Dog breeds are known to be subject to human-induced limitations of the gene pool such as a popular sire effect and a breed barrier – a dog can only be registered as a certain breed if both parents are registered as such – resulting in reproductive isolation. Consequently, dogs from the same breed are genetically similar to each other [1], to such an extent that the breed can often be assessed by genotype alone, indicating genetic isolation between breeds [2]. Demographic models have shown that a small, effective population size and genetic bottlenecks may have a major effect on the spread of genome changes through a population, where deleterious mutations may result in genetic disorders in later generations [1, 3]. In small dog breed populations with a limited gene pool, such as the Dutch Shepherd DogFootnote 1 (DSD) population, an active approach to breeding healthy individuals is warranted to maintain genetic diversity for the future.

The DSD belongs to the shepherd dog type that originated in the Netherlands in the nineteenth century. It is grouped with e.g. the Saarloos wolfdog [4], and is a medium sized breed, measuring 55–62 cm high, and weighing between 23 and 28 kg. The DSD has an estimated population of approx. 2400 individuals in the Netherlands, with an assumed life expectancy of 11 years (estimated by the Dutch Shepherd Dog Club). The DSD population size is roughly thirty times lower than that of the Labrador retriever, which is the most popular breed in the Netherlands. The DSD has three coat varieties (short, long, and wire haired), which historically were not allowed to breed, although limited crossbreeding has been allowed since October 1st 2014 [5, 6]: the guidelines of the Fédération Cynologique International [7] still do not allow crossbreeding between long haired and wire haired varieties as coat issues such as felting would occur. Previous information on DSD health showed no indication of an increased predisposition to any genetic diseases [8,9,10,11]. However, the DSD population is thought to have limited genetic diversity, which harbours the risk of health issues related to inbreeding depression or increase of recessive disease in the future [12].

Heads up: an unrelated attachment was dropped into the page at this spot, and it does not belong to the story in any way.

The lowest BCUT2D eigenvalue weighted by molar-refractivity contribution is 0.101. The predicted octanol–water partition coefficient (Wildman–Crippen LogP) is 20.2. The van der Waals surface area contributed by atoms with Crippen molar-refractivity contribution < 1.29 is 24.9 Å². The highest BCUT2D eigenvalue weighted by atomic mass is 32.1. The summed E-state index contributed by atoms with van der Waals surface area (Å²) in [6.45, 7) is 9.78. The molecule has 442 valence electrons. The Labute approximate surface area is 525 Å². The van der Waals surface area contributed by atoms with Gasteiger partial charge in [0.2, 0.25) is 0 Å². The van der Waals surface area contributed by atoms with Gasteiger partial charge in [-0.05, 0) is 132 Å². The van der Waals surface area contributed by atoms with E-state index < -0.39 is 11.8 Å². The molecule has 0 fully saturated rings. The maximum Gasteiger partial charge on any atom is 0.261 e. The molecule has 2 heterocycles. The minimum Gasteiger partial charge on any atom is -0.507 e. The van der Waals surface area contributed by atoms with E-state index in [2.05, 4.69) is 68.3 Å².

Genetic heterozygosity testing is currently routinely based on single nucleotide polymorphism (SNP) genotyping. SNP data can be used to test the genetic relationships of individuals and the genetic diversity of a population [13]. Heterozygosity is associated with an increase in e.g. cognition and memory [14, 15], thus shaping a population with the ability to respond to changing circumstances [12, 16]. A larger population size provides a greater predicted genetic diversity [17, 18].

Genome-wide SNP testing offers more accurate genetic diversity estimates than pedigree records or short-tandem repeat molecular markers [19] and the release of the canine genome sequence [20] facilitated an increase in research into genetic disorders [21, 22]. The development and availability of genomic tools has increased over the past two decades, allowing for more elaborate and precise testing in the future [23]. One of the possible tools is the MyDogDNA™ assay,Footnote 2 which includes both a canine within-individual heterozygosity test, and multiplex DNA panel screening for known inherited genetic disease variants (Additional file 1: Table S1) and traits such as coat varieties. The inclusion of the panel screening offers the opportunity to explore possible predispositions or exclude known disease variants in the breeding strategy.